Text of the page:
Nut size: A bit of a silly thing, but I swear it matters. The walnuts should be, at most, pea-sized pieces, with some of the mix being smaller. This also helps with texture and the ability for the walnuts to cling to the beans when traveling to your mouth. 

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Charred Green Beans with Walnuts

2 side-servings
Fresh summer green beans charred over high heat and tossed with a simple shallot vinaigrette and toasted walnuts.
Prep Time: 15 minutes
Cook Time: 15 minutes
Shallot Vinaigrette
  • 1 small shallot (about 15g)
  • 1 tablespoon unseasoned rice vinegar
  • ½ teaspoon kosher salt
  • 2 tablespoons olive oil
Green Beans
  • 2 tablespoons raw walnuts (½ ounce/15g)
  • 1 tablespoon high-heat sunflower oil (or other neutral, high-heat oil)
  • ½ pound green beans, ends trimmed ((225g))
  • Freshly cracked black pepper for topping
  1. Mince the shallot and place in a small bowl along with the rice vinegar and salt. Let the minced shallot rest in the vinegar (this will help mellow the raw shallot taste a bit).
  2. Preheat the oven to 300˚F. Roughly chop the walnuts, place on a small sheet tray, and then into the oven. Roast until the nuts are fragrant and slightly browning, 10-12 minutes. Remove from the oven and set sides.
  3. Place a large skillet over high heat with the sunflower oil (and turn on the vent if you have one). Once the skillet is hot, add the green beans. Sear the green beans until blistering, stirring only a couple of times. Searing will go quickly, so keep an eye on the beans to avoid burning them. Remove the skillet from the heat, cover, and let sit for about 5 minutes.
  4. After 5 minutes, taste the beans. If still a bit firm, cover again and let rest for another 5 to 10 minutes. Tenderness will depend on the type of bean you’re using, so be sure to taste for texture.
  5. Whisk the olive oil into the shallot mixture. When the beans are just tender, pour the shallot vinaigrette over the beans and toss to coat. Let the beans rest for another 5 to 10 minutes. Transfer the beans to a platter or bowl and drizzle on any shallot vinaigrette left in the bowl. Finish with the walnuts and black pepper before serving.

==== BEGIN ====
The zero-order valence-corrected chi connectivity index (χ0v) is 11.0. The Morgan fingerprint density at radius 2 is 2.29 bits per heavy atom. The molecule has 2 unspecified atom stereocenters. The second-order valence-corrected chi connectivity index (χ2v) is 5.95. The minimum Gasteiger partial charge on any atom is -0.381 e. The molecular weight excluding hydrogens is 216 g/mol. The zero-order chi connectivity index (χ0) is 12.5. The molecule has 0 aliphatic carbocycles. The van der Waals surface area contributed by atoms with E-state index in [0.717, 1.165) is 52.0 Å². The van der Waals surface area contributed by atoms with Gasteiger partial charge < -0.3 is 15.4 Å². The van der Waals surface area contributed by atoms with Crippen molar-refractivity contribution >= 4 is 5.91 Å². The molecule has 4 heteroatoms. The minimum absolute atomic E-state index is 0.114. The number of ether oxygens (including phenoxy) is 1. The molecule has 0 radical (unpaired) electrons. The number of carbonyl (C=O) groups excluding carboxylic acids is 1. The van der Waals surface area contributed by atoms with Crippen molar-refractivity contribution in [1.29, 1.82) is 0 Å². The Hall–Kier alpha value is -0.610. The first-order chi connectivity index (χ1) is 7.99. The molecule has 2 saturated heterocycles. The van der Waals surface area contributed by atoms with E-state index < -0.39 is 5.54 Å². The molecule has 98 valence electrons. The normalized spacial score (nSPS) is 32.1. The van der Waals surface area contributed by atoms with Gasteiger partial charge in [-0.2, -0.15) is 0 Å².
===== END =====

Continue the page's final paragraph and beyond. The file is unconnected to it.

Don’t be afraid to give the green beans a good char. There’s a fairly wide range between browning and burnt which is where charing lives. There should be blistered pockets on all the beans before removing from heat. 
In terms of beans, I recommend biting into one raw before starting to cook. If the beans are fresh and have a lot of texture left, know you might need closer to the 10 minutes of rest time. If the beans are a bit older and already losing some of their bite, they might need closer to 5 minutes of rest time.
Prep Time: 15 minutes
Cook Time :15 minutes

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Welcome to my little internet nook. On this site you'll find over a thousand vegetarian recipes, pantry knowledge, and more. I'm ever obsessed with food from gardening, cooking, and preserving. I hope you'll find endless inspiration on these pages and visit often. 

Virtual hugs, Erin (aka: e.l.l.a.)